Financial expert reveals the EASY system to pay off debt that will change your finances

warren shute

Warren Shute said the ‘snowball effect’ clears debt fast (Image: warren shute)

I’ve been studying and fascinated by psychology for almost as long as I’ve been a money man.

I think the two go hand in hand in so many different ways – and that’s especially true when it comes to debt. When you’re in debt it can feel like there’s nowhere to turn and no way out.

That’s why I have a process that differs from most others when it comes to debt repayment, because it focuses on keeping you engaged in the process and feeling good as it progresses.

It puts you back in control of your money. I call it the Snowball System because you just keep building more and more momentum.

Setting yourself up for success

Making a plan is just as important for someone who’s in the red as it is for someone starting a business. If you don’t know where you’re going, you won’t get there.

You wouldn’t start driving without a destination in mind; money is exactly the same. If you don’t have any rules or boundaries, it will do what it wants.

Money is very powerful because it’s emotional, so paying down your debt is all about changing your mindset and saying ‘OK, I’ve not had any criteria in the past but that doesn’t mean I can’t start now’. It’s about what you decide you’re going to do.

If you do what you’ve always done, you’ll get what you’ve always got. You have to make decisions from a different place.

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Make a plan to get finances sorted (Image: getty)

Getting organised

You can download a debt organiser spreadsheet for free in the resources section of my website, warrenshute.com, which shows you how to put all your debts, income and expenditure in a clear format. Be brave, it’s an important place to start.

Once you’ve done this, you must find a way to make sure that what’s coming in is more than what’s going out, that there’s a surplus at the end of the month.

You need that surplus to be at least 12.5 per cent of your income – that’s one hour of an eight-hour working day, so the first hour of every day goes to paying yourself.

If your surplus isn’t 12.5 per cent, you have two choices: reduce your expenditure or increase your income.

For the first, you’ll have to make sacrifices.

I work with people who say they can’t cut anything from their budget, but then we go through their expenses and they’ve just got a new iPhone for £50 a month and they’ve got Sky costing them £60 per month.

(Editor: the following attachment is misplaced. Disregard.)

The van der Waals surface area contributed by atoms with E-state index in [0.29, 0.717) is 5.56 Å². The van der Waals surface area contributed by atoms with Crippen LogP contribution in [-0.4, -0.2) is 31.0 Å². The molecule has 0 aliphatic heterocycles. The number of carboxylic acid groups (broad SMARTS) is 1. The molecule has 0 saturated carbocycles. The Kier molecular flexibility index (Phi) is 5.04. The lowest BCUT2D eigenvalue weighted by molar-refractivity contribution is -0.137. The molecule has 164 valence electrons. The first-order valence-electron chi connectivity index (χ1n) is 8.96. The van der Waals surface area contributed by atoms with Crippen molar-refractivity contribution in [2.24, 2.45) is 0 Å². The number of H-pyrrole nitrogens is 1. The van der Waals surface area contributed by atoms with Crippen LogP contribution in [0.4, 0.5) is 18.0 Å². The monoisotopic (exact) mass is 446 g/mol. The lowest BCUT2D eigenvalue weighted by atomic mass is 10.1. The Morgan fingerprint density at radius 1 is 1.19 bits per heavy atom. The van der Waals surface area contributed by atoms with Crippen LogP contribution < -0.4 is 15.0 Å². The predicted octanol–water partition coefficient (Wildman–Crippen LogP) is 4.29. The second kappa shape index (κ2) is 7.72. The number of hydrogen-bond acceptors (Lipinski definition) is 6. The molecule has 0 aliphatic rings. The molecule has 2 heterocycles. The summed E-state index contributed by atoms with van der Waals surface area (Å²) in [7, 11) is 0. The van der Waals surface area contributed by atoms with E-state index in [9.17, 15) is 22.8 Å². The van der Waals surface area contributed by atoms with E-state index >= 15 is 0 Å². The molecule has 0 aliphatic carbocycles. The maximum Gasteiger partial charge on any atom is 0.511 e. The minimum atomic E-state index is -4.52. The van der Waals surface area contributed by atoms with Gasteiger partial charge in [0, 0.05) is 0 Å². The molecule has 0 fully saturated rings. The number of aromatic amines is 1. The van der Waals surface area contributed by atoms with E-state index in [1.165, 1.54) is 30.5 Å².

Go through each of your expenditures and ask yourself three things:

1.     Do I need this?

2.     Do I want this?

3.     Can I get the same experience cheaper elsewhere?

spotify

Make sacrifices to clear your debts by cancelling some monthly subscriptions (Image: getty)

You can also use sites like uSwitch to make sure your utilities spend is at a minimum, and make sure any insurances are at the lowest possible rate using comparison sites.

Increasing your income can be achieved through the use of payment clubs like Top Cashback or Quidco, which can give you rewards on your normal shopping habits; voucher sites like Vouchercodes.co.uk can help too. You might also take a part-time job.

However you do it, you really need to make sure that you have 12.5 per cent of your gross income going to you to help you pay off your debt.

Next, look at your assets and liabilities. You should have at least £1,000 in reserve for emergencies, but other than that, all other money you have elsewhere, you’re better off using it to pay down your debt with current interest rates being so low.

You can also look at reducing the rates of interest that you’re paying, via an interest-free credit card balance transfer or lower rates of loans. There are lots of comparison sites out there.

On the free organiser spreadsheet there are links to different providers to help you with this.

My Snowball System

Now you know exactly what’s going on, organise the debts on your spreadsheet in order of balance from smallest to largest. Ignore the interest rates, just order them by balance from low to high.

Now it’s time for my Snowball System. Here’s how it works: you pay the minimum payment on each card or loan you have, and then pay your extra 12.5 per cent, all your surplus, towards the smallest balance. All your focus and attention should be on paying that smallest balance off.

paying bills

Use a free organiser spreadsheet (Image: getty)

Why? To get a quick win, a dopamine boost. When you get that smallest balance paid off, you’ll start feeling good about the process and like you’re making progress.

Once your smallest balance is gone, congratulate yourself – you’ve achieved something great. Then switch your focus to your new smallest balance: carry on paying the minimum off your other debts, and pay all your surplus onto that one.

Repeat this and you’ll get rid of your debts one by one, each time feeling that little bit freer. Momentum is huge in our decision-making, and the Snowball System continuously builds it.

I respect that debt repayment is easier said than done and it’s an emotional journey, not a logical one.

Use some of the FREE tools on my website, connect with me on Twitter or Facebook, and I’ll walk that journey with you. This is about long-term planning, not a quick win, and I’m here to help.

Warren Shute was named the UK’s Financial Professional of the Year (2017) and his first book, The Money Plan, is now available on Amazon.  Get more money tips at www.warrenshute.com. @warrenshute

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